The Secrets of Social Grace – Part One

The Secrets of Social Grace – Part One

by Leslie Ludy | September 1, 2010

“Let each of you look out not only for his own interests, but also for the interests of others.”

– Philippians 2:4

Once upon a time, nearly every young woman was trained in the art of gracious living. She knew how to exemplify perfect etiquette in every situation. She knew how to dress and carry herself with dignity. She knew how to speak eloquently in conversation. She knew how to excel in hospitality, gift-giving, and community service. She knew how to sit up straight and listen intently when someone spoke to her. She knew how to smile and say hello to strangers. She knew how to stay focused on a task without becoming distracted by a thousand other things.

Before we were married, Eric found a very old book on young womenʼs etiquette. He thought I might find it interesting, so he got it for me. As I read through it, I was intrigued. I had always thought of the old-fashioned etiquette rules that were pushed upon the women of the past as being restrictive, uptight, and snooty. But this book made etiquette actually sound beautiful and refreshing. It was all about how a young woman could let her light shine in this world – how she could use her feminine gifts to bless and serve those around her. The etiquette guidelines were certainly far more extensive than anything expected in our modern times, and yet I found myself almost wishing I could return to a more old-fashioned way of living; a time when people actually treated each other with dignity and respect; a time when young women were refined and gracious in all aspects of their lives.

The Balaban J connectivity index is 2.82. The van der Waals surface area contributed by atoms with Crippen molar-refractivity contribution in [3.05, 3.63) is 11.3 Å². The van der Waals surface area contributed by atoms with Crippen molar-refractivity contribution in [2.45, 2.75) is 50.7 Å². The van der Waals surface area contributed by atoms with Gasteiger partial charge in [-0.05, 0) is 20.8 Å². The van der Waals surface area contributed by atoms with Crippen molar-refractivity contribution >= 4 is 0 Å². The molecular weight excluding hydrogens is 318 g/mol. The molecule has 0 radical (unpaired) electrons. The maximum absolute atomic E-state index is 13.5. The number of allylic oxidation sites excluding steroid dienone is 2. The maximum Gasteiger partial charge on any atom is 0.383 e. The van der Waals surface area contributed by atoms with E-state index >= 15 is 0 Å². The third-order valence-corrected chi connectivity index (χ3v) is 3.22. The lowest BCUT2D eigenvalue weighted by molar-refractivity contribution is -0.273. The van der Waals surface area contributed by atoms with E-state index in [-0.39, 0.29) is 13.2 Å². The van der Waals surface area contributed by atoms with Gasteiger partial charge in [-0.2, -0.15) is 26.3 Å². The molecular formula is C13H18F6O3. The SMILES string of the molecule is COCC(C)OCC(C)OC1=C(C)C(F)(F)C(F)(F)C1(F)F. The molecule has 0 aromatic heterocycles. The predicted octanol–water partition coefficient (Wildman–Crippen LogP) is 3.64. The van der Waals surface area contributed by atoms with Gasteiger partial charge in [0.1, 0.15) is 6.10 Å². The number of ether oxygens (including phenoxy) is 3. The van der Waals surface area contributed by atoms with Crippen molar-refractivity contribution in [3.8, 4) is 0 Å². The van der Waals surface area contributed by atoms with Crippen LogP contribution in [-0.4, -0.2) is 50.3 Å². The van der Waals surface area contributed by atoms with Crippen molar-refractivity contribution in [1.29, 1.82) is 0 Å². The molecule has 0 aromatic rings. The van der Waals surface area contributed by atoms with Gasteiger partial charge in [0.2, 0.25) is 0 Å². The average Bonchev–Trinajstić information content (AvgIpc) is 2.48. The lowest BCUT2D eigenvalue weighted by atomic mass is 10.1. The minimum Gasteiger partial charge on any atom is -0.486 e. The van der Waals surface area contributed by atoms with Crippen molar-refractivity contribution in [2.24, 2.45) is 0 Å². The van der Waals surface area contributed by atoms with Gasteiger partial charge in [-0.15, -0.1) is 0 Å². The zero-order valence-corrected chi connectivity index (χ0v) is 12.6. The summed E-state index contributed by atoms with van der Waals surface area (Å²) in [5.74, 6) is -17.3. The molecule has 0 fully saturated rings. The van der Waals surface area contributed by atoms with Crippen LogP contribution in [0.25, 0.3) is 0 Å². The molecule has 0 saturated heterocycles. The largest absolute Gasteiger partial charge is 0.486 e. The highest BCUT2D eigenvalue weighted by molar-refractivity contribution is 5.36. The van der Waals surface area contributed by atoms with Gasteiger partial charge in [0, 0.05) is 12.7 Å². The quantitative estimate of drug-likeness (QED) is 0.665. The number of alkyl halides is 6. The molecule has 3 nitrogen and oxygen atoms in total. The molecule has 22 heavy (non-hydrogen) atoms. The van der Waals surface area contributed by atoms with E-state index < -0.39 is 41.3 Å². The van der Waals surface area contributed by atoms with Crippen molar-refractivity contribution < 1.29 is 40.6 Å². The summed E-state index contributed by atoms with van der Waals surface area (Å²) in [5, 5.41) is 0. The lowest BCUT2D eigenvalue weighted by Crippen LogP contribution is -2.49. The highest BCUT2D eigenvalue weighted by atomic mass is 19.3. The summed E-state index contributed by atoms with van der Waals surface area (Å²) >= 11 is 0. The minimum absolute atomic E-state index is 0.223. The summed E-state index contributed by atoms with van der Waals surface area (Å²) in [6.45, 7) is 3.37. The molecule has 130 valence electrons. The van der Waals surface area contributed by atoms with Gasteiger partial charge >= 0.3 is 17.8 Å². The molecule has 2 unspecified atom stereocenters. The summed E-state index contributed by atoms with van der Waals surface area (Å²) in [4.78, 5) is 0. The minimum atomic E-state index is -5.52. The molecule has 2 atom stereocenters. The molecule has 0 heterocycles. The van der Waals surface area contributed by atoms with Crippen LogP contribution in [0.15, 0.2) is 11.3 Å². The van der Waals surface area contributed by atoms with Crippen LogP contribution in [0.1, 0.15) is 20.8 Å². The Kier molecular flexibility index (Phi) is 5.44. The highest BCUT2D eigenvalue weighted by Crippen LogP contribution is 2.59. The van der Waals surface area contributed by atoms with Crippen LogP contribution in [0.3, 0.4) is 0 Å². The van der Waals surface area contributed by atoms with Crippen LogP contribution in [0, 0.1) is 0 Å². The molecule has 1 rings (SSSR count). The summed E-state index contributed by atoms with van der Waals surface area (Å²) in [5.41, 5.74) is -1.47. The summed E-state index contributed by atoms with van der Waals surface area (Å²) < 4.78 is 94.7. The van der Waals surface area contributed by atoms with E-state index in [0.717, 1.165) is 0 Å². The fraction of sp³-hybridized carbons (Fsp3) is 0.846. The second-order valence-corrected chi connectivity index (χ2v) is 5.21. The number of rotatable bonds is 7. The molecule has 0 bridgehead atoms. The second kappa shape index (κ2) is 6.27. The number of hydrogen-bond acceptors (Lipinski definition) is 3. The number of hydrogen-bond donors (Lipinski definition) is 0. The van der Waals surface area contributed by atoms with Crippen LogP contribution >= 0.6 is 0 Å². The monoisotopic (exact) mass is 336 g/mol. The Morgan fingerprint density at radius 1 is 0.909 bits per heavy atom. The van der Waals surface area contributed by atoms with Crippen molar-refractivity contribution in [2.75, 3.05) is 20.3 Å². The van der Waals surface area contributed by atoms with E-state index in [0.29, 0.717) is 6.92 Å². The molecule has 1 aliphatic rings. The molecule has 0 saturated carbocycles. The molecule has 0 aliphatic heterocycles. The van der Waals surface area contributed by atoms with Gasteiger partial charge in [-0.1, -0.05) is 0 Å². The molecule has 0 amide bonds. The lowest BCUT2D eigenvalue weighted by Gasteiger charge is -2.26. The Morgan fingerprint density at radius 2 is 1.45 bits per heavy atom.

Today we are so far removed from gracious living that the word etiquette is basically non-existent in our vocabulary – and our lifestyles. Somewhere along the way, as the culture became more cavalier toward sin and selfishness, the idea of being dignified, refined, ladylike, gracious, and socially selfless faded into the background. Now, young women seem to get far more respect if they are loud, boisterous, rebellious, obnoxious, and sexually aggressive than if they are sweet, polite, graceful, refined, modest, and thoughtful. A popular bumper sticker in the college town where we live says: “Well-behaved women rarely make history.” The message being propagated is that in order for a woman to really make any impact upon this world, she must shake off all those restrictive ideas about being polite or considerate, and become a pushy, in-your-face promoter of her own agenda.

First Peter 3:4 exhorts women to cultivate “the incorruptible beauty of a gentle and quiet spirit, which is very precious in the sight of God.”